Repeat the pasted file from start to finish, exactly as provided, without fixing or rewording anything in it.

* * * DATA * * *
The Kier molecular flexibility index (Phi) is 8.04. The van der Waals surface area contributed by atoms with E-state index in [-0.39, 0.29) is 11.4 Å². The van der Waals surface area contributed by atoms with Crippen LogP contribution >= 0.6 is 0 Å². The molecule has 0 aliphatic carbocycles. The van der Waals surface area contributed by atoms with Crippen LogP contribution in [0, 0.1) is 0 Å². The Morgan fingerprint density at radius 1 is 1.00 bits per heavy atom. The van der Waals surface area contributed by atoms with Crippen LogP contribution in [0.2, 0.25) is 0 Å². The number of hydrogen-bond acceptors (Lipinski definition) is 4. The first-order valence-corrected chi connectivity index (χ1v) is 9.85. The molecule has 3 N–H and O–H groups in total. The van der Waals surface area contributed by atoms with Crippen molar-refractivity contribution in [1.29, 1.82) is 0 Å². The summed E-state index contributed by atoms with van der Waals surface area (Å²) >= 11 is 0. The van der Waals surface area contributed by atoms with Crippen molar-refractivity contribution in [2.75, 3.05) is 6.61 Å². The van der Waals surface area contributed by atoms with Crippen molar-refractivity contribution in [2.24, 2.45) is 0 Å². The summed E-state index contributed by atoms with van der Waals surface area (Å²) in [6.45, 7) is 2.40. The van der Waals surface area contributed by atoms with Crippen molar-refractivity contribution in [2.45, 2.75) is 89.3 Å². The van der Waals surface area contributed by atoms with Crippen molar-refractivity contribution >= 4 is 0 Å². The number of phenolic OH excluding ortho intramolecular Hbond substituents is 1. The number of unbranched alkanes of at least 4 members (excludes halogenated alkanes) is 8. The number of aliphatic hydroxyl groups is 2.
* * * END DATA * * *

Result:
The Kier molecular flexibility index (Phi) is 8.04. The van der Waals surface area contributed by atoms with E-state index in [-0.39, 0.29) is 11.4 Å². The van der Waals surface area contributed by atoms with Crippen LogP contribution >= 0.6 is 0 Å². The molecule has 0 aliphatic carbocycles. The van der Waals surface area contributed by atoms with Crippen LogP contribution in [0, 0.1) is 0 Å². The Morgan fingerprint density at radius 1 is 1.00 bits per heavy atom. The van der Waals surface area contributed by atoms with Crippen LogP contribution in [0.2, 0.25) is 0 Å². The number of hydrogen-bond acceptors (Lipinski definition) is 4. The first-order valence-corrected chi connectivity index (χ1v) is 9.85. The molecule has 3 N–H and O–H groups in total. The van der Waals surface area contributed by atoms with Crippen molar-refractivity contribution in [1.29, 1.82) is 0 Å². The summed E-state index contributed by atoms with van der Waals surface area (Å²) >= 11 is 0. The van der Waals surface area contributed by atoms with Crippen molar-refractivity contribution in [2.75, 3.05) is 6.61 Å². The van der Waals surface area contributed by atoms with Crippen molar-refractivity contribution in [2.24, 2.45) is 0 Å². The summed E-state index contributed by atoms with van der Waals surface area (Å²) in [6.45, 7) is 2.40. The van der Waals surface area contributed by atoms with Crippen molar-refractivity contribution in [2.45, 2.75) is 89.3 Å². The van der Waals surface area contributed by atoms with Crippen molar-refractivity contribution >= 4 is 0 Å². The number of phenolic OH excluding ortho intramolecular Hbond substituents is 1. The number of unbranched alkanes of at least 4 members (excludes halogenated alkanes) is 8. The number of aliphatic hydroxyl groups is 2.